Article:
Mama Bernadette was the favorite pass-around lap dog - seen here on my sweet Mama's lap.


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Peace Like A River

 Thank you for all of your ideas, suggestions, and personal stories regarding our discussion of flies in yesterday's post.  A really great point was brought out that I had not considered.  With cicadas being more than plentiful this year, the birds and reptiles that normally eat flies are satiated with larger meals (cicadas) and most likely are not eating the amount of flies that they normally would.  I think it is highly likely that this is the principal reason for the hoards of flies that are so abundant around our farm this year.

I have witnessed that our runner ducks spend a lot of time each day combing through the tall grass at the edge of the woods.  I am assuming they are looking for cicadas.  By the end of the summer, we are going to have to change our name from BeeHavenAcres to the Fat Farm!  Our birds are all going to be plump from their abundant cicada meals.  And we already know that the pigs are going to be plump from the mulberries they are consuming.

It's been an amazing berry year so far.  I have been picking black raspberries almost daily and have frozen at least a dozen quarts of them.  What yummy jam (and maybe a pie) these will make this winter!

I enjoyed a few...

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How Far Do Flies Fly?

 Battling flies in the summertime is a given.  Some years, though, are worse than others... and I have a theory about that.

We've used every known means for battling flies at the barn.  We've used fly spray on the horses... they hate it, and I have never found one that truly works.  I swear the flies have little tiny gas masks!  

The horses spend their summers with fly masks on during the day to keep them out of their eyes and face.  We also keep multiple fans blowing in and around the barn.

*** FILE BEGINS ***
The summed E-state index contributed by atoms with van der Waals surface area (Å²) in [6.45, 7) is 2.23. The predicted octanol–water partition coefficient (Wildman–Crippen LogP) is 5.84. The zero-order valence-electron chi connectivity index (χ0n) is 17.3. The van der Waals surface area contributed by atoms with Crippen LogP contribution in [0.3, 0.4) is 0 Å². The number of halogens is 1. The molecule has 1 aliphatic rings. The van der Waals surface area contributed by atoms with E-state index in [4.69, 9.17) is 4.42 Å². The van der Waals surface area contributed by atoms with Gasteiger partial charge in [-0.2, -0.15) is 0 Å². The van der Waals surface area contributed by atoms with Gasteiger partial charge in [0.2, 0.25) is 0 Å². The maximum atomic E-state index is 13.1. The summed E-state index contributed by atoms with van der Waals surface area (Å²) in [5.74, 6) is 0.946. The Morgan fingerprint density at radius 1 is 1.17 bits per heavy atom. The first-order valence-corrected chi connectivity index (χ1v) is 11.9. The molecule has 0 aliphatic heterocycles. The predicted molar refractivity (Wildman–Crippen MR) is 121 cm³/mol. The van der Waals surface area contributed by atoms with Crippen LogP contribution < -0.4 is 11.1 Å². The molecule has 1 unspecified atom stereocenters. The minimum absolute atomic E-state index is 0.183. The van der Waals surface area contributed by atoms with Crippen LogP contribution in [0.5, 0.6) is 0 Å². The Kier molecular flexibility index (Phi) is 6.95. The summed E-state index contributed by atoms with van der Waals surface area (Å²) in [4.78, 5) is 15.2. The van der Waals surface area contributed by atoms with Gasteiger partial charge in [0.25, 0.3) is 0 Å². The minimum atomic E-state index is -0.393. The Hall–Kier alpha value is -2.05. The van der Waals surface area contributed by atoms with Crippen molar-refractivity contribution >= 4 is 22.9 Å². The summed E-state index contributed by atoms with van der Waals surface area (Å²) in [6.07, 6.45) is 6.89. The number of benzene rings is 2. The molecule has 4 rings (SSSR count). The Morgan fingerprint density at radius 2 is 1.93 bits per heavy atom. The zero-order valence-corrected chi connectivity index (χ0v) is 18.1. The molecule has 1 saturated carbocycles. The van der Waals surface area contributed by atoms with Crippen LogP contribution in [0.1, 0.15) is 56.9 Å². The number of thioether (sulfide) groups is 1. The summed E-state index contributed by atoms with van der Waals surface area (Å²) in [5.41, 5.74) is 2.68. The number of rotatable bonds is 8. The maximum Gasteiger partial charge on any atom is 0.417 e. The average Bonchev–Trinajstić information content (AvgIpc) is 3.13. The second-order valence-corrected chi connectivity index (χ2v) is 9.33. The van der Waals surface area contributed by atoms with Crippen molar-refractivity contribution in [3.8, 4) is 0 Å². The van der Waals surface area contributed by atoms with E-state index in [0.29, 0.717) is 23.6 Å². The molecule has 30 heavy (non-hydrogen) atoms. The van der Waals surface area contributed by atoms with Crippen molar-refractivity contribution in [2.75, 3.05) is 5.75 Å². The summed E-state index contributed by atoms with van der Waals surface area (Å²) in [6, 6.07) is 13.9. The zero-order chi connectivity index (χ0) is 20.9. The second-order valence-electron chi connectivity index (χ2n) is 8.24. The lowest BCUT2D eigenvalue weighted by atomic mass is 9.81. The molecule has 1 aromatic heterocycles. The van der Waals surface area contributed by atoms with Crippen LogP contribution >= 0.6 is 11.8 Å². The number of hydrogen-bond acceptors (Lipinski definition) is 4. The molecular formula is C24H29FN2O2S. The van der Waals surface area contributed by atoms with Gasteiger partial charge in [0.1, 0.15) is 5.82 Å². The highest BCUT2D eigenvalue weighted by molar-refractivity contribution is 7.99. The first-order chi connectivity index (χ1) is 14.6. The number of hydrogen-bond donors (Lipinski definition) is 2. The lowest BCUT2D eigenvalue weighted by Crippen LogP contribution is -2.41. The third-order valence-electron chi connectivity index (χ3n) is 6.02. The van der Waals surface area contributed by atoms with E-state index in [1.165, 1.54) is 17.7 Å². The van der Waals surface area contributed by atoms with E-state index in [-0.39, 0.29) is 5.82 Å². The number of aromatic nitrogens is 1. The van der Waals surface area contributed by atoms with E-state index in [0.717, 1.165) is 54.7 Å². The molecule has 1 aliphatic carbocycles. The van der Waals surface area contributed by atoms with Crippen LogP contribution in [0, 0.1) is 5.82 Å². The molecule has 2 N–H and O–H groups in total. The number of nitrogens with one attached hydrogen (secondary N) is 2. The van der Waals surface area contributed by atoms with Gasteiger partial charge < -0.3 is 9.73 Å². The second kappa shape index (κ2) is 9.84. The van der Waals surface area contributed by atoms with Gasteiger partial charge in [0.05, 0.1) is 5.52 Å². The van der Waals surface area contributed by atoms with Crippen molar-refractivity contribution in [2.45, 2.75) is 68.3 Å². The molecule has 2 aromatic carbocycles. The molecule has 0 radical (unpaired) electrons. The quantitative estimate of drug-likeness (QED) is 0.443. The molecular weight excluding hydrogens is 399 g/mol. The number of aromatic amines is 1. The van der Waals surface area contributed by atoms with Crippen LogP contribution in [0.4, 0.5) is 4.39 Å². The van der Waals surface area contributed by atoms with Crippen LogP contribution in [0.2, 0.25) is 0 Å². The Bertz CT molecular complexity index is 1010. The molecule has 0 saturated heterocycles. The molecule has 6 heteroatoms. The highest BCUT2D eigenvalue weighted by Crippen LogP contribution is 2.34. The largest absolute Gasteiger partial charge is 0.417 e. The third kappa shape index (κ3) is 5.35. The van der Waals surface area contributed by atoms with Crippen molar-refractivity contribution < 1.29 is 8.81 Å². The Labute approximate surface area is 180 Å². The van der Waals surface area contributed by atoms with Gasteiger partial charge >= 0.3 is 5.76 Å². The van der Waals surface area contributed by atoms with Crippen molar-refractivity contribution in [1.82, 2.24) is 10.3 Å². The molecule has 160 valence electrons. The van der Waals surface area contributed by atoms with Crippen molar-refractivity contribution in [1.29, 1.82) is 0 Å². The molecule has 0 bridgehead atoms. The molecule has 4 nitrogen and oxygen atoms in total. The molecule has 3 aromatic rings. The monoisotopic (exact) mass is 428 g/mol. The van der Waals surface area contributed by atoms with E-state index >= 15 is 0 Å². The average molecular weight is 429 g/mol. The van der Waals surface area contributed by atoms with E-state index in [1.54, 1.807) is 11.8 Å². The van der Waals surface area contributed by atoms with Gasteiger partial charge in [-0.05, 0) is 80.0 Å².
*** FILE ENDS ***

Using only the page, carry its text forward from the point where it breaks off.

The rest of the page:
We have about 15 of these solar fly traps around the farm - that start catching flies in Spring and continue until autumn.  We catch billions of flies this way.  Eventually, the sun bakes them and they end up in a pile inside the solar catcher.  The traps are eventually dumped into the compost pile, where those flies provide necessary protein.

We keep fly tapes on hand and change them liberally.  Lately, we catch this amount of flies on a fly tape in a single day.  We hang them around the barn, in the henhouses, in the duck house, in the donkey house, and in the greenhouse.  They are effective, but need to be changed on a daily basis... and, even through they are fairly inexpensive, we could...

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It's been a summer of abundance - and one I will not quickly forget.  We've had abundant sunshine and abundant rain- resulting in an abundant harvest.

It's been a great year for berries and fruit trees.  I've picked gallons of wild raspberries, and sour cherries and blueberries.  The apple, pear, and peach trees are weighed down with developing fruit, so an abundant fruit harvest awaits us at Summer's end.  We'll enjoy a winter filled with delicious fruity treats!

Sour Cherry Jam

Over the past few days, we've had several storms pass through with heavy rains.  Each day we have received almost an inch of precipitation... making watering the gardens unnecessary.

In fact, the gardens are all looking a bit like jungles right now.

So much is blooming... gladiolas...

and day lilies provide fresh pops of color.

Many of the flowers are on their second set of blooms... delphiniums...

The pond is finally full again...

and fungi are popping up everywhere!

The profusion zinnias have filled out the log planters nicely.  

Turkey tail fungi adds yet another dimension...

And though the weather is quite humid most of the summer, we are lucky in that there's been plenty of rain.  I worry about our western...

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A Grammie's Heart

There is no doubt in my mind that kids and farms are a match made in heaven. 

 And there is nothing that pleases me more than to watch my precious Littles as they roam our acreage with nothing more than their imaginations!

We had Mackenzie and Easton with us Thursday evening through Saturday evening.  Because we missed our summer vacation at the beach with our family last summer because of Covid, I had wanted to plan some special day trips with the Littles this summer.  

Friday we took them to a wonderful little amusement park, not-too-far from us.